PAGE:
1948 – 2014
The epilepsy community has lost a truly unique and powerful voice with the recent death of Karen Gale, Professor of Pharmacology at Georgetown University in Washington, D.C. The basic statistics of her life as a researcher were that she had her early education in New York City, her undergraduate degree at the University of Michigan and her Ph.D.in Psychology from the University of Washington in 1975. After several years at the National Institute of Mental Health in the Laboratory of Preclinical Pharmacology with Erminio Costa she joined the faculty of Georgetown University where she was a dynamic force in the Department of Pharmacology for the remainder of her life and rose to the rank of professor and was one of the founders and the director of the Georgetown Interdisciplinary Program in Neuroscience.
Her research career was one of consistent excellence. Her first two publications were in Nature and Science, and 36 years later, she and her trainees were still publishing in such journals as the Journal of Neuroscience, PloS One and The Proceedings of the National Academy of Science, publishing 169 articles along the way.
Although Karen had a research agenda that was as wide as her active intellect, she was best known for her examination subcortical circuitry, its pharmacological manipulation and how altering their activity affected behavior. Her pioneering research on the critical roles of subcortical structures, including the substantia nigra on seizure control and propagation has had a major role in our understanding of the distributed nature of seizures and how they might be controlled. Her more recent work on the comorbidities of epilepsy including deleterious effects of antiepileptic compounds on neural development has stimulated great discussion within the epilepsy community. Although she was best known in epilepsy circles for her attention to the limbic system with an emphasis on glutamate and GABA-mediated influences on epileptic seizures and memory, her work on the neural substrates of Parkinsonism and cocaine-induced hyperkinesias extended her influence in the field of the neurobiology of disease. She was well ahead of the field with her emphasis on brain circuitry. Her contributions were recognized with the Epilepsy Research Recognition Award from the American Society of Pharmacology and Therapeutics in 1995 and the posthumous Extraordinary Contribution Award from the American Epilepsy Society.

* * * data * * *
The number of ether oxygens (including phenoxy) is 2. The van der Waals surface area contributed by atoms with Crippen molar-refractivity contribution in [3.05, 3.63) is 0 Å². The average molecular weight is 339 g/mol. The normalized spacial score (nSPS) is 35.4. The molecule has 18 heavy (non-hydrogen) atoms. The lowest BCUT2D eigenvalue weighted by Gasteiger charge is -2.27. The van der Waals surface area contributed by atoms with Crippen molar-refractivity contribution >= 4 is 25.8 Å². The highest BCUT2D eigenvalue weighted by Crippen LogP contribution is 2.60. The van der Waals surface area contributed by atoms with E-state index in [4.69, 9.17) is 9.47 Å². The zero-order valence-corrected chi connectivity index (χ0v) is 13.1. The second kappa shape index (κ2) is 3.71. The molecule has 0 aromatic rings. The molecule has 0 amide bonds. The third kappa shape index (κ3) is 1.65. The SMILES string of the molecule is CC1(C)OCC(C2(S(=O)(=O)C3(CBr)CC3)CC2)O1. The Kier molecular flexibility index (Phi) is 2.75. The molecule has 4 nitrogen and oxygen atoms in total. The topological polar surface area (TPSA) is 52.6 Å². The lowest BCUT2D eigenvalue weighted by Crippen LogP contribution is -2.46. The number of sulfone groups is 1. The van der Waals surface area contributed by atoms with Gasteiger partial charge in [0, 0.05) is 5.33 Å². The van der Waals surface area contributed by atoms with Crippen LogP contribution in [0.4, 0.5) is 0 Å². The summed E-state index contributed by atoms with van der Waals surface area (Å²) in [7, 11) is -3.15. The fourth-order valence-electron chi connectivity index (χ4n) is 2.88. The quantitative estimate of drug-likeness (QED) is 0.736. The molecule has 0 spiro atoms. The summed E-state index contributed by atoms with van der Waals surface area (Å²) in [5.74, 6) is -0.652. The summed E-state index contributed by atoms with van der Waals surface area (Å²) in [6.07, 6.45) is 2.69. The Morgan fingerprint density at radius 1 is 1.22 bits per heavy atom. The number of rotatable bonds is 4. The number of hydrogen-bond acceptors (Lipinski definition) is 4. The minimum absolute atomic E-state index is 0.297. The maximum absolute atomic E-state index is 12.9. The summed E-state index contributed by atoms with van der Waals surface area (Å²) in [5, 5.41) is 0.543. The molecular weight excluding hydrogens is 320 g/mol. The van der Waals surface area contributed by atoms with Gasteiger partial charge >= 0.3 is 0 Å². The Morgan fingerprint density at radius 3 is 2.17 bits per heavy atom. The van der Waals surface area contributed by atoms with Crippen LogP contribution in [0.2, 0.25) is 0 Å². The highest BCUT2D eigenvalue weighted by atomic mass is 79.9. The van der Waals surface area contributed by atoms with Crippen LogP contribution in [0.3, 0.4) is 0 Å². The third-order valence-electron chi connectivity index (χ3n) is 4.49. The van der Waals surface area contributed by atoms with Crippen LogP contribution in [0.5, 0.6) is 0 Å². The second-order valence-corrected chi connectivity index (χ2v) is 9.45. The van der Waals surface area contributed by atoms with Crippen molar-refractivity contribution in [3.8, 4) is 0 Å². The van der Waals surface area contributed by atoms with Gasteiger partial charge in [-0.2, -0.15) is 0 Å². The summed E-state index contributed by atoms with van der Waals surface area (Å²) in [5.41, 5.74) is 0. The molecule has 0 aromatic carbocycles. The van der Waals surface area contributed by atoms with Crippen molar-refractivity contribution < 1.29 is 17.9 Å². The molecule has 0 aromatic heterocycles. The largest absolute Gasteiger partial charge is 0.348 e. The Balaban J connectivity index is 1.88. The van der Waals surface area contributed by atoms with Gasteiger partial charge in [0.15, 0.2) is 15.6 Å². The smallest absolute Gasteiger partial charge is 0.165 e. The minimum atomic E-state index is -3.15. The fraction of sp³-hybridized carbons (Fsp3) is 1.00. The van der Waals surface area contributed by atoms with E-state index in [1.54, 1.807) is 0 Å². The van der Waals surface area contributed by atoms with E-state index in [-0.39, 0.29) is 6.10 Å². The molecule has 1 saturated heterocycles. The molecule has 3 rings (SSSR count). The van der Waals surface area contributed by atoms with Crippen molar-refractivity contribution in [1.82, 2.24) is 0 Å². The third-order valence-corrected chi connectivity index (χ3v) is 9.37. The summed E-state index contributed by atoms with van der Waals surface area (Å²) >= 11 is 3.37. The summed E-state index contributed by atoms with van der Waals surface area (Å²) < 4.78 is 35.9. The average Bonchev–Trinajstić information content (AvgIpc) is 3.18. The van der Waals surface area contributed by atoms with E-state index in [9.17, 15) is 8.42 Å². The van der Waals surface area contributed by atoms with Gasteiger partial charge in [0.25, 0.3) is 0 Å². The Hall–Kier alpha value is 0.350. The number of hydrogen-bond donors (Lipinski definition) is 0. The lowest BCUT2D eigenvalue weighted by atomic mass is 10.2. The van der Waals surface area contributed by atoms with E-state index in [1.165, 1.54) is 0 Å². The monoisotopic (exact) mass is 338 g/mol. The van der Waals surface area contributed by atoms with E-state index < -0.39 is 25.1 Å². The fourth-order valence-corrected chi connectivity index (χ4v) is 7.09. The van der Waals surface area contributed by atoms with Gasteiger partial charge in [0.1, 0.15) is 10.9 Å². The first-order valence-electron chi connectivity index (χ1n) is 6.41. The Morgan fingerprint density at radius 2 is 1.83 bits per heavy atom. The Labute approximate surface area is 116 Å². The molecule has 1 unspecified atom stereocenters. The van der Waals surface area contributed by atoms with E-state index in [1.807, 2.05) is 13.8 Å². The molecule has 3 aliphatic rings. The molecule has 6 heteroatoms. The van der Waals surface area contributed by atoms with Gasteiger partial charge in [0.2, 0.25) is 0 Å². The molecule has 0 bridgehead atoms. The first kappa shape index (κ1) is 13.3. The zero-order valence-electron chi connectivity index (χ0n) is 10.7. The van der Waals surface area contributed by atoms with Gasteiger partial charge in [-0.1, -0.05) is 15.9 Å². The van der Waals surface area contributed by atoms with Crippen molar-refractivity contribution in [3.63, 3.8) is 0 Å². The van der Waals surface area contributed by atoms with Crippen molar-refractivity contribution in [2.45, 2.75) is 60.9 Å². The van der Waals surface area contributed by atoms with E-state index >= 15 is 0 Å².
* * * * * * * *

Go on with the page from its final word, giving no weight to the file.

Although Dr. Gale left an indelible mark as a researcher and educator, she is perhaps best known as a stalwart advocate for faculty, students and staff. She influenced and encouraged the careers and professional development off many junior colleagues. Karen was also recognized for her tireless commitment to the development of early career investigators, women and minority scientists in the epilepsy community through mentorship and advocacy. She started the Women in Epilepsy interest group at the American Epilepsy Society, and it was a special event as a male to invited to attend as an honorary member. There are very few people who have the vision, drive and strength of personality that Karen had, and even fewer who put these traits to the good use that she did. She is greatly missed. Georgetown University has established the "The Karen Gale Memorial Lecture for Women in Neuroscience" to memorialize this remarkable colleague and awarded her the prestigious Presidential Fellows Medal in October 2014.
Submitted by Edward Bertram
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